An investigation is being launched into the water at Saskatchewan Hospital in North Battleford.

According to the province, recent testing indicates high copper and lead levels in the water.

“We have not been able to iron out what the source of the copper is. That’s part of the investigation that’s ongoing,” Mike Carr, deputy minister of Saskatchewan’s Central Services, told reporters on Friday morning.

The ministry said it believes the issue has to do with Sask. Hospital, as the City of North Battleford’s water has tested clean.

Water discolouration was first flagged by contractors who were part of building the hospital.

“Graham Construction notified us about a quality issue that had been brought to their attention from SNC-Lavalin,” Carr said.

Signs advising patients and staff not to drink the tap water have been posted around the facility.

The province said there is no immediate health risk and no patients will be displaced because of the issue.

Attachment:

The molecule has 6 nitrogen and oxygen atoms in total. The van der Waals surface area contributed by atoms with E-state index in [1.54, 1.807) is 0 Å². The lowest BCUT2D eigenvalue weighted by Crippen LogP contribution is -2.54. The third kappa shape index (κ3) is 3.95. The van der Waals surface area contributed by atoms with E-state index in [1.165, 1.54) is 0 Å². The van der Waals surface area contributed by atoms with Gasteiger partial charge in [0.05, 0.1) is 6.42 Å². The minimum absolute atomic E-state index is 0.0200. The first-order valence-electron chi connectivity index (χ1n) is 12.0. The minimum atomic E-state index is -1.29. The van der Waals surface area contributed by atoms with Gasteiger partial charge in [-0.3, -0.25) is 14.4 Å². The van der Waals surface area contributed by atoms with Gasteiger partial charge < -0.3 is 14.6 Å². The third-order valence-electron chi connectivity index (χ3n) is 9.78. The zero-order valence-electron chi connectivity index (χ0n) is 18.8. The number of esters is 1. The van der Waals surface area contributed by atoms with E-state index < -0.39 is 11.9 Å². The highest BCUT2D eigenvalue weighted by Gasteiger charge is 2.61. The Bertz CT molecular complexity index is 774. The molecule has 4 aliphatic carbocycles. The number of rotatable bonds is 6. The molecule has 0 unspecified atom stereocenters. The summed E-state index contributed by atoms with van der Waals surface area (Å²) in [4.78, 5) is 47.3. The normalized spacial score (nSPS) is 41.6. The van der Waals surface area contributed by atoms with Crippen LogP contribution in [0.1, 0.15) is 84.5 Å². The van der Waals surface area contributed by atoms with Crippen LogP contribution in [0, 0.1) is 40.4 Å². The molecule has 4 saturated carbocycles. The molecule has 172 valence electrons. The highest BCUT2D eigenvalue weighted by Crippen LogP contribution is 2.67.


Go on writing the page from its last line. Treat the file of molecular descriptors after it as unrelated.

Province launches independent audit of Sask. Hospital

NDP leader and former doctor Ryan Meili called the water warning “inexcusable” – as the facility just opened in March.

“It's absolutely astounding to think of a hospital where patients can't drink the water, where it's not clean and safe," Meili said.

The water woes aren’t the first issue with the new facility. In May, the province announced the entire roof would have to be repaired because of water leakage issues.

“Either we have hospitals that are old and falling apart, or they’re building new ones and doing a bad job,” Meili said.

The Ministry of Central Services said it’s in the process of hiring an independent company to conduct an audit of the building.

Carr said the audit will take weeks. In the meantime, bottled water has been brought to Sask. Hospital during the water advisory.